The Open UniversitySkip to content
 

Dynamic Structures for Evolving Tactics and Strategies in Team Robotics

Johnson, Jeffrey and Rossi, Ruggero (2018). Dynamic Structures for Evolving Tactics and Strategies in Team Robotics. In: Proceedings of the Conference on Artificial Life and Robotics (ICAROB2018) (Jia, Yingmin; Ito, Takao and Lee, Ju-Jang eds.), ALife Robotics Corp. Ltd., Beppu, Oita, JAPAN, pp. 126–131.

Full text available as:
[img]
Preview
PDF (Accepted Manuscript) - Requires a PDF viewer such as GSview, Xpdf or Adobe Acrobat Reader
Download (5MB) | Preview
Google Scholar: Look up in Google Scholar

Abstract

The autonomous robot systems of the future will be teams of robots with complementary specialisms. At any instant robot interactions determine relational structures, and sequences of these structures describe the team dynamics as trajectories through space and time. These structures can be represented in algebraic forms that are realizable as dynamic multilevel data structures within individual robots, as the basis of emergent team data structures. Such formalisms are necessary for robots to learn new individual and collective behaviours. The theory is illustrated by the example of robot soccer where robot interactions create structures and trajectories essential to the evolution of new tactics and strategies in a changing environment.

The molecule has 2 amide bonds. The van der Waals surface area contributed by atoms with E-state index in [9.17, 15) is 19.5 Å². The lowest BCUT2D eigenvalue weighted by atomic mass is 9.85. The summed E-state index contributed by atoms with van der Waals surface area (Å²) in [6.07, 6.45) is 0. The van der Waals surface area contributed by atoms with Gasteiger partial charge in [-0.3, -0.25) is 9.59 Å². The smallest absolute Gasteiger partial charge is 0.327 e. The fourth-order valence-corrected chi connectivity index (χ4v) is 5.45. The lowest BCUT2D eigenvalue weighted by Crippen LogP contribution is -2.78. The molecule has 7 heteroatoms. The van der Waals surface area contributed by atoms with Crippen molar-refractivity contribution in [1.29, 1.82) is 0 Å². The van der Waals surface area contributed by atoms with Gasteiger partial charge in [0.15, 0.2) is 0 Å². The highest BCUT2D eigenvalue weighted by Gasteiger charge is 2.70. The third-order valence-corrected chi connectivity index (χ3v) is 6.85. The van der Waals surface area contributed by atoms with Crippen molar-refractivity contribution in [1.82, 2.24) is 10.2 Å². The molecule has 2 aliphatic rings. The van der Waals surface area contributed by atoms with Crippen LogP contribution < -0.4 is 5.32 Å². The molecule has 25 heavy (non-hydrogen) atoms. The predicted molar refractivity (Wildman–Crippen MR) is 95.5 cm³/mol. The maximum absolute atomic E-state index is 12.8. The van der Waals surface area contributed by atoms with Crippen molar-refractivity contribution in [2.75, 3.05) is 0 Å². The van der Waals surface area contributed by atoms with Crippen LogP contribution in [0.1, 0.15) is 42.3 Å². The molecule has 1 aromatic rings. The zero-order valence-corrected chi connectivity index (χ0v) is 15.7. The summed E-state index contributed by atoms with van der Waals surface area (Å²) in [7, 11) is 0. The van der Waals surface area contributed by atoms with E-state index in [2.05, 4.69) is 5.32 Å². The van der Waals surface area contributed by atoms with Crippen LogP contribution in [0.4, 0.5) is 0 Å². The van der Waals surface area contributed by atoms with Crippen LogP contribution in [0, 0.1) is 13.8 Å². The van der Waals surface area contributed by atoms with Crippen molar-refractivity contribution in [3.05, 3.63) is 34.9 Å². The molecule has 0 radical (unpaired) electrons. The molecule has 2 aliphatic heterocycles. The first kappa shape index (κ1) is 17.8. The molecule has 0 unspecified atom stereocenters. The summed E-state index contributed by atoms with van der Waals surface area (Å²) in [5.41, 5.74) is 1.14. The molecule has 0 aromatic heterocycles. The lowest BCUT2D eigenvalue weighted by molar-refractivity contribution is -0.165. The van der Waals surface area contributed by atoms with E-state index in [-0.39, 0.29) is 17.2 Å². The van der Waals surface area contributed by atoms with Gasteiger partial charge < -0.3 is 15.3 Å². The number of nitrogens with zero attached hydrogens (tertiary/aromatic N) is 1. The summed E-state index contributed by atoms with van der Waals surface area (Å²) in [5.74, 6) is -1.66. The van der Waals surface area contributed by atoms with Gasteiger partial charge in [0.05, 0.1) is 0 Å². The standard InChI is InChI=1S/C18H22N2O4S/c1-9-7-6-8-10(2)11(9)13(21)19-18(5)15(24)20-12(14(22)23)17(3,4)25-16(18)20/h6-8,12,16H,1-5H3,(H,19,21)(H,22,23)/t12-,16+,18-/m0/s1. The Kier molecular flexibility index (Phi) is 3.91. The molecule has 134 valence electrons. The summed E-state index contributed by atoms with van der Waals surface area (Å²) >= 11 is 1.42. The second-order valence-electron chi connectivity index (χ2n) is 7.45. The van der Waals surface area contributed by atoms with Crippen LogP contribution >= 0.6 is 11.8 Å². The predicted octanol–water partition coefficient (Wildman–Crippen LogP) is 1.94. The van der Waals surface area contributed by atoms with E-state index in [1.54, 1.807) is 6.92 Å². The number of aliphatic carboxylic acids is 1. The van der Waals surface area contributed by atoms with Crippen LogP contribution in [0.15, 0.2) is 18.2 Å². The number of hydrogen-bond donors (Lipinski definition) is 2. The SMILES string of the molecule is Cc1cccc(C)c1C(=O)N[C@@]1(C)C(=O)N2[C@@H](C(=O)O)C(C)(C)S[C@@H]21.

Item Type: Conference or Workshop Item
Copyright Holders: 2018 The Authors
ISBN: 4-9908350-3-4, 978-4-9908350-3-3
Keywords: multi-robot systems; robot soccer; hypernetworks; multilevel systems; multilevel dynamics
Academic Unit/School: Faculty of Science, Technology, Engineering and Mathematics (STEM) > Engineering and Innovation
Faculty of Science, Technology, Engineering and Mathematics (STEM)
Research Group: Design and Innovation
Related URLs:
Item ID: 53928
Depositing User: Jeffrey Johnson
Date Deposited: 09 Apr 2018 09:23
Last Modified: 02 May 2018 14:39
URI: http://oro.open.ac.uk/id/eprint/53928
Share this page:

Download history for this item

These details should be considered as only a guide to the number of downloads performed manually. Algorithmic methods have been applied in an attempt to remove automated downloads from the displayed statistics but no guarantee can be made as to the accuracy of the figures.

Actions (login may be required)

Policies | Disclaimer

© The Open University   contact the OU